Why economic bubbles can be a good thing

The LinkedIn's IPO has the tech and investor world going bananas due to it's wild stock value.  LinkedIn was priced to open at $45 a share and is already up to $85. (10 AM ET)  Pundits are taking this exuberance as an opportunity to shout from the mountain top that we are about to enter a second technology bubble like we had in the late 1990's

The story being sold is that bubbles are a bad thing, that you should watch out for your money.  That is true. You shouldn't throw money around in an effort to get rich quick. But I think the press do us a disservice to label economic bubbles as completely negative.  In the short term, yes, they can have negative effects, but in the long term they have can create tons of hidden value.

Let's look at the positives that can come out of bubbles from a historical perspective:

– the two biggest infrastructure advances in world history came because of economic bubbles.  The first, the laying of rail road rails across the US throughout the 1860-70's ending in The Panic of 1973  This overbuilding of rails laid the ground work for the US growth in the 20th century.(There was a second railroad led panic in 1893) The rails speed communication, the movement of resources and expansion of commerce. 
The second, the laying of fiber optic cable in the build up for the first internet explosion.  Just as we did with rail roads, we over built and created a vast network of connected data systems.  Google and others took advantage and created the speedy information networks and cloud computing we use today.

Talent creation
– bubbles have a way of getting people into the work force who may not quite be ready and releasing those folks into the unemployment line when the bubble bursts.  The 2001 internet taught lots of investors and venture capital folks what doesn't work.  Many of them got burned, learned and knew what to look for going forward.  Crashes also throw tons of people out of work.  Those out of work become the new creators, new business makers. Desperation can be the mother of invention. I don't have the exact numbers, but I have heard somewhere that in the 1930's more businesses where started than at any time before?  We're seeing that again today with the economic crash of 2008,  there seem to be more people trying to make new businesses.  Where in the years prior, the brightest and best would try and work at a hedge fund or go into banking we're now seeing young people starting businesses.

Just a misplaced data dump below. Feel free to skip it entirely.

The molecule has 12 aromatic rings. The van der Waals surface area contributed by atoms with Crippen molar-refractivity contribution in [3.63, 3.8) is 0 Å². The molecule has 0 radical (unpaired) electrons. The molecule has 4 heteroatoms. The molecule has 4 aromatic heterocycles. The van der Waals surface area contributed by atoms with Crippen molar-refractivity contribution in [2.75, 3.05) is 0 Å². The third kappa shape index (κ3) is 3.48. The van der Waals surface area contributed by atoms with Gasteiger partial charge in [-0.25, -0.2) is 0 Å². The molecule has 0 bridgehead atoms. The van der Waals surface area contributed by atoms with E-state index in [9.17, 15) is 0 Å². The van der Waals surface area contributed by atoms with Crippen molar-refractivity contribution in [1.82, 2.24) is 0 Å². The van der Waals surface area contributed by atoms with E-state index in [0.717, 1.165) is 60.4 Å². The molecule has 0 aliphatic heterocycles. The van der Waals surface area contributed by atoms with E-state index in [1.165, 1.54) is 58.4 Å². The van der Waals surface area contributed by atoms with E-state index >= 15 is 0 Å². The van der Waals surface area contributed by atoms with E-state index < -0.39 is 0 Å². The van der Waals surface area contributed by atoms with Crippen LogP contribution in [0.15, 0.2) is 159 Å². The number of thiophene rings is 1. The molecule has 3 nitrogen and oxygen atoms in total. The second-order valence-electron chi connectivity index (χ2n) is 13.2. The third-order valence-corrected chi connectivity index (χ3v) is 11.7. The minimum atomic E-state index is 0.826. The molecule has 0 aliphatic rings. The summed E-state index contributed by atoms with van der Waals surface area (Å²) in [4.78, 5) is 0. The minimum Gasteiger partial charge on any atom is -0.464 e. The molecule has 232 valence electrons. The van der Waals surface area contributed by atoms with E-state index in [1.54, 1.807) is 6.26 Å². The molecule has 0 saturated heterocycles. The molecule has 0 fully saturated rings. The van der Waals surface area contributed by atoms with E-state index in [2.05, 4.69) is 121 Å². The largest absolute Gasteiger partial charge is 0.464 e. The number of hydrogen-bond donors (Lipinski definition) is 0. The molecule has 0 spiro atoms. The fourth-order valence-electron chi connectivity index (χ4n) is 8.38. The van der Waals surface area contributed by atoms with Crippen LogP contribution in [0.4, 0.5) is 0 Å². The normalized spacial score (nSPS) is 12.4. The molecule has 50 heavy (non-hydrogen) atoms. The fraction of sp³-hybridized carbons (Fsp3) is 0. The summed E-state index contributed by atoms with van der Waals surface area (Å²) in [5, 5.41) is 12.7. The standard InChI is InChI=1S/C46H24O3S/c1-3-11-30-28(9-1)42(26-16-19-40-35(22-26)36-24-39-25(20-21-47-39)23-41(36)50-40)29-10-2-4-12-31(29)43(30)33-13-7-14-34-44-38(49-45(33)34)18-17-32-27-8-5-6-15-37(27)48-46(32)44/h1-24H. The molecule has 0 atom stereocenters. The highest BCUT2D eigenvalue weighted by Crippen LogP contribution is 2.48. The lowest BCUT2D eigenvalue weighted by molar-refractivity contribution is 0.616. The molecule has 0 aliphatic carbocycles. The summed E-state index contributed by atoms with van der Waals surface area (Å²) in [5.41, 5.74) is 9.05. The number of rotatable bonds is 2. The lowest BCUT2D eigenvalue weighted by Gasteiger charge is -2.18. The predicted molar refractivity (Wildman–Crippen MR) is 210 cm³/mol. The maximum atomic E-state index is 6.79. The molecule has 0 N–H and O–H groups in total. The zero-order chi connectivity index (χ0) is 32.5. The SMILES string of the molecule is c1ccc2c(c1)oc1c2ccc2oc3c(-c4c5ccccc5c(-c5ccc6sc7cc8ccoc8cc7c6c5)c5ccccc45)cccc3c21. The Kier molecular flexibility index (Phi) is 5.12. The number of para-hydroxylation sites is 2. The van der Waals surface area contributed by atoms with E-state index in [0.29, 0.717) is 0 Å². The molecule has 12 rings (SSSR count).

With the United States economy being relatively dynamic. It is flexible and money usually finds good ideas.  Those good ideas will become the new business.  We're less dynamic than we used to be,  but we're still the most open society in the world.  Bubbles can lay the ground work for growth, either through new infrastructure,  new talent or simply talent with idle hands.  There is a lot of pain when a bubble bursts, but there seems to be seeds that are sown during the darkest days.Originally appeared from

By Laurent Courtines

I'm here and I am ready to go. Been doing my homework and I have things to say.

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